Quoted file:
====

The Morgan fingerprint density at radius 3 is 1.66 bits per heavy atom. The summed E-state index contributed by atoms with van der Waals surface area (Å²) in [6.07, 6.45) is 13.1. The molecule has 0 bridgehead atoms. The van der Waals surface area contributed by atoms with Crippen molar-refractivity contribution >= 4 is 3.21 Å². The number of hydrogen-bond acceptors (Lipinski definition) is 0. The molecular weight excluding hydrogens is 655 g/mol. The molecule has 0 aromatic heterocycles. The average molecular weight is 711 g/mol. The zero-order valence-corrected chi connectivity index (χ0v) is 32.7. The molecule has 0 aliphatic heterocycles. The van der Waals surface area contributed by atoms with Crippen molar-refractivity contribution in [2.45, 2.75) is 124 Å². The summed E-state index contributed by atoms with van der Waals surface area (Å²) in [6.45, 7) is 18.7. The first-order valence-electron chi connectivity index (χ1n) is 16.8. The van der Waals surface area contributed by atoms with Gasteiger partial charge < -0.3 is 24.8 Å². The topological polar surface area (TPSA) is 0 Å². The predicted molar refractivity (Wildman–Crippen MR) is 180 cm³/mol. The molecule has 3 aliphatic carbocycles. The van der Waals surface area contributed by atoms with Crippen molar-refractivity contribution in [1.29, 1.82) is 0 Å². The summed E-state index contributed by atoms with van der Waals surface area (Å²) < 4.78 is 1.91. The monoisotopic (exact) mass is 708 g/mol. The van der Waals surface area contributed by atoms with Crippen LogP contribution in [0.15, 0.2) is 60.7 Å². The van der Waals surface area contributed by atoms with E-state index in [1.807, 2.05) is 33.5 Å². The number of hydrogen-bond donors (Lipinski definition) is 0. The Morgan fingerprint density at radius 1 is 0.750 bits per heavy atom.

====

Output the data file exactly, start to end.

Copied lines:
The Morgan fingerprint density at radius 3 is 1.66 bits per heavy atom. The summed E-state index contributed by atoms with van der Waals surface area (Å²) in [6.07, 6.45) is 13.1. The molecule has 0 bridgehead atoms. The van der Waals surface area contributed by atoms with Crippen molar-refractivity contribution >= 4 is 3.21 Å². The number of hydrogen-bond acceptors (Lipinski definition) is 0. The molecular weight excluding hydrogens is 655 g/mol. The molecule has 0 aromatic heterocycles. The average molecular weight is 711 g/mol. The zero-order valence-corrected chi connectivity index (χ0v) is 32.7. The molecule has 0 aliphatic heterocycles. The van der Waals surface area contributed by atoms with Crippen molar-refractivity contribution in [2.45, 2.75) is 124 Å². The summed E-state index contributed by atoms with van der Waals surface area (Å²) in [6.45, 7) is 18.7. The first-order valence-electron chi connectivity index (χ1n) is 16.8. The van der Waals surface area contributed by atoms with Gasteiger partial charge < -0.3 is 24.8 Å². The topological polar surface area (TPSA) is 0 Å². The predicted molar refractivity (Wildman–Crippen MR) is 180 cm³/mol. The molecule has 3 aliphatic carbocycles. The van der Waals surface area contributed by atoms with Crippen molar-refractivity contribution in [1.29, 1.82) is 0 Å². The summed E-state index contributed by atoms with van der Waals surface area (Å²) < 4.78 is 1.91. The monoisotopic (exact) mass is 708 g/mol. The van der Waals surface area contributed by atoms with Crippen LogP contribution in [0.15, 0.2) is 60.7 Å². The van der Waals surface area contributed by atoms with E-state index in [1.807, 2.05) is 33.5 Å². The number of hydrogen-bond donors (Lipinski definition) is 0. The Morgan fingerprint density at radius 1 is 0.750 bits per heavy atom.